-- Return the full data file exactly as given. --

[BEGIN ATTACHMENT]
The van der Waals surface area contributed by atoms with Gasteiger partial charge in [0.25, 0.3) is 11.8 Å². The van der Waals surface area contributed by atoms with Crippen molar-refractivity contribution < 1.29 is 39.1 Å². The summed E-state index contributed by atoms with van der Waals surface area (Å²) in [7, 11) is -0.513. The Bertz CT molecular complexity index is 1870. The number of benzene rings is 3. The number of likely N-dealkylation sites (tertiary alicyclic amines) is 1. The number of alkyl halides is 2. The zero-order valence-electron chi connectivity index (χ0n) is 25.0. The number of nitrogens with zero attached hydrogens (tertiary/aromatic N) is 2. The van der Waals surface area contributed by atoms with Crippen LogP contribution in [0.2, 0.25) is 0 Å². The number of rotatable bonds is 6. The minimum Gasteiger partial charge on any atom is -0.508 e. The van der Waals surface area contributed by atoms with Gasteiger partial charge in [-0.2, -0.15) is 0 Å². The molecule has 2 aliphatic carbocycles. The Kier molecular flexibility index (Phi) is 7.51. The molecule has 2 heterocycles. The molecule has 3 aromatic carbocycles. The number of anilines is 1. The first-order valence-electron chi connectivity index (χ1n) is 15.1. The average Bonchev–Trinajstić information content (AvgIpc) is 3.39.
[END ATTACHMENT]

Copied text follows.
The van der Waals surface area contributed by atoms with Gasteiger partial charge in [0.25, 0.3) is 11.8 Å². The van der Waals surface area contributed by atoms with Crippen molar-refractivity contribution < 1.29 is 39.1 Å². The summed E-state index contributed by atoms with van der Waals surface area (Å²) in [7, 11) is -0.513. The Bertz CT molecular complexity index is 1870. The number of benzene rings is 3. The number of likely N-dealkylation sites (tertiary alicyclic amines) is 1. The number of alkyl halides is 2. The zero-order valence-electron chi connectivity index (χ0n) is 25.0. The number of nitrogens with zero attached hydrogens (tertiary/aromatic N) is 2. The van der Waals surface area contributed by atoms with Crippen LogP contribution in [0.2, 0.25) is 0 Å². The number of rotatable bonds is 6. The minimum Gasteiger partial charge on any atom is -0.508 e. The van der Waals surface area contributed by atoms with Gasteiger partial charge in [-0.2, -0.15) is 0 Å². The molecule has 2 aliphatic carbocycles. The Kier molecular flexibility index (Phi) is 7.51. The molecule has 2 heterocycles. The molecule has 3 aromatic carbocycles. The number of anilines is 1. The first-order valence-electron chi connectivity index (χ1n) is 15.1. The average Bonchev–Trinajstić information content (AvgIpc) is 3.39.